SW OCTOBER 2015 - Page 24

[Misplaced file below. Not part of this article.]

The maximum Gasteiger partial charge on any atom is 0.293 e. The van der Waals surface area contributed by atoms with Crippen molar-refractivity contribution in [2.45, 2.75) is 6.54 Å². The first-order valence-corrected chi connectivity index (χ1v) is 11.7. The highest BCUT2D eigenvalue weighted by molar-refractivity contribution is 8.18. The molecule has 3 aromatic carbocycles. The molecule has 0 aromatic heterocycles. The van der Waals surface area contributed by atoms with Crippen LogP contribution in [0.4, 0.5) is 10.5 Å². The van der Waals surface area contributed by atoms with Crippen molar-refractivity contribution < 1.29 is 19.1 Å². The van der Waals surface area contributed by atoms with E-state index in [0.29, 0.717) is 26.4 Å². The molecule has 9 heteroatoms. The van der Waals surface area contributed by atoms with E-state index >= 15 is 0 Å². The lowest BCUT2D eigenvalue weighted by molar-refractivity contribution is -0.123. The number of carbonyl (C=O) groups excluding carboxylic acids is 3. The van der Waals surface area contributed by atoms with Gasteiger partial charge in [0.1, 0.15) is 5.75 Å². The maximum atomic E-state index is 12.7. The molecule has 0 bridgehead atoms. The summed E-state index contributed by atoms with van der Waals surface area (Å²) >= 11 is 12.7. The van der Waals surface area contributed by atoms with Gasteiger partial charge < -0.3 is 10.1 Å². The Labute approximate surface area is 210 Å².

INDUSTRY NEWS A re-loaded powertransmission tower in New Zealand It has been seen that once the original HDG zinc has depleted to a certain minimum thickness, these structures, or their components, would be difficult or very expensive to replace, due to the logistics involved, and so it is easier and much more cost-effective to have the original galvanising layer re-loaded’ with Zinga. This was one of the main conceptions borne in mind when the Zinga material was originally developed 36 years ago, and the “re-loading” or “re-charging” of the original HDG zinc on many different structures is still one of the main precepts in the use of ZINGA®. So they decided to film galvanise them instead, and by using spun-galvanised fasteners, there are no areas anywhere on the entire construction where there could be any galvanic activity taking place. Film-galvanised box-beams on the upper section The FG beams can be exposed to rain and weathering within an hour or so of the zinc being applied, depending on ambient conditions, and so handling and storage of the beams is easy, with no problems. A view of the structure before cladding was added The transmission tower shown here on the left is one of hundreds that have been re-loaded in New Zealand, and there are many more towers in Portugal, Taiwan and Australia that have already been re-loaded. An inspector checks one of the box beams After weathering, the film galvanising looks like hot-dip zinc. The most recent large project to illustrate that ZINGA® can replace HDG when it is not possible or practical to use hot-dipping methods, is the Runcorn Thermal Power Station near Liverpool, where the vertical H-beams were all finished in HDG. The 65 box-beams, each measuring 20 metres in length and each weighing 20 tons, were finished in film galvanising. The architects refused to allow the beams have a row of large de-gassing holes cut into the bases of the beams in order to have them HDG coated. 22 After the cladding has been added One major advantage of the film galvanising system ZINGA® is that it can be re-loaded with itself after one hour, one month or even after 20 years. There is a difference in colour and surface finish between ZINGA® and HDG, but the protective galvanic voltages of the two galvanic coatings are identical. On several occasions, ZINGA® has been used to ‘build-up’ layers of HDG because they did not pass their thickness evaluation according to ISO BS 1461 (and is now ASTM - A123 in USA). They can be handled (even roughly) in exactly the same manner as HDG beams are, and like those beams, they can also suffer scratches and scrapes with no effect whatsoever on the corrosion-protection properties to the steel underneath. There is a difference in colour and surface finish between FG and HDG, but that is about all really. A delegation from China, headed by Chairman Ye, visited two or three countries in Europe to look at film galvanised coated steelwork. Due to logistics and timing of the visit, they were not able to visit the site of the Runcorn Thermal Power Station, and this was the one power station where Zinga had been used throughout the construction on dozens of box-beams, and the members of the delegation had been very keen to see the Zinga operation in a working environment, and also because it was ‘working’ in a marine location next to the sea, as is also the case in Lufeng. October 2015 Telephone: 01243 770 726 Email: sales@zinga-uk.com Visit: www.zinga-uk.com read online @ www.surfaceworld.com